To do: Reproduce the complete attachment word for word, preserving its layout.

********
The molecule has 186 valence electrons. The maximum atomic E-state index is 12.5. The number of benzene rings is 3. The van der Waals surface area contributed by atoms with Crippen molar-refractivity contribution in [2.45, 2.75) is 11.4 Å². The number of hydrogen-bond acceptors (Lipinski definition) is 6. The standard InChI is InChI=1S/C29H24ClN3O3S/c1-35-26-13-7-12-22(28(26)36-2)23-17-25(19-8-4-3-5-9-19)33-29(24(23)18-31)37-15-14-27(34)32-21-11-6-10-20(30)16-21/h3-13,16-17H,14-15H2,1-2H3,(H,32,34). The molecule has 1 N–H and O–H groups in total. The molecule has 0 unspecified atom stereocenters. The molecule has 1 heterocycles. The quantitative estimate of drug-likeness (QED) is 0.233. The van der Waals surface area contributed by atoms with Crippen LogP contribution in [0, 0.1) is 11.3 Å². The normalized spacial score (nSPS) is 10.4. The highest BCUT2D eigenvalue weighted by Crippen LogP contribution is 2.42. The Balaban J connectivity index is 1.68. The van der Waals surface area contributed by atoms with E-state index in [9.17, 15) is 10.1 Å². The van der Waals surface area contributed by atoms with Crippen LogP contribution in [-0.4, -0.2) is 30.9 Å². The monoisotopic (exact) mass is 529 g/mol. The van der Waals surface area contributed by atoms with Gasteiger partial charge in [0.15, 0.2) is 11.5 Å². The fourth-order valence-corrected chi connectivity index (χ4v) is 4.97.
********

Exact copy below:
The molecule has 186 valence electrons. The maximum atomic E-state index is 12.5. The number of benzene rings is 3. The van der Waals surface area contributed by atoms with Crippen molar-refractivity contribution in [2.45, 2.75) is 11.4 Å². The number of hydrogen-bond acceptors (Lipinski definition) is 6. The standard InChI is InChI=1S/C29H24ClN3O3S/c1-35-26-13-7-12-22(28(26)36-2)23-17-25(19-8-4-3-5-9-19)33-29(24(23)18-31)37-15-14-27(34)32-21-11-6-10-20(30)16-21/h3-13,16-17H,14-15H2,1-2H3,(H,32,34). The molecule has 1 N–H and O–H groups in total. The molecule has 0 unspecified atom stereocenters. The molecule has 1 heterocycles. The quantitative estimate of drug-likeness (QED) is 0.233. The van der Waals surface area contributed by atoms with Crippen LogP contribution in [0, 0.1) is 11.3 Å². The normalized spacial score (nSPS) is 10.4. The highest BCUT2D eigenvalue weighted by Crippen LogP contribution is 2.42. The Balaban J connectivity index is 1.68. The van der Waals surface area contributed by atoms with E-state index in [9.17, 15) is 10.1 Å². The van der Waals surface area contributed by atoms with Crippen LogP contribution in [-0.4, -0.2) is 30.9 Å². The monoisotopic (exact) mass is 529 g/mol. The van der Waals surface area contributed by atoms with Gasteiger partial charge in [0.15, 0.2) is 11.5 Å². The fourth-order valence-corrected chi connectivity index (χ4v) is 4.97.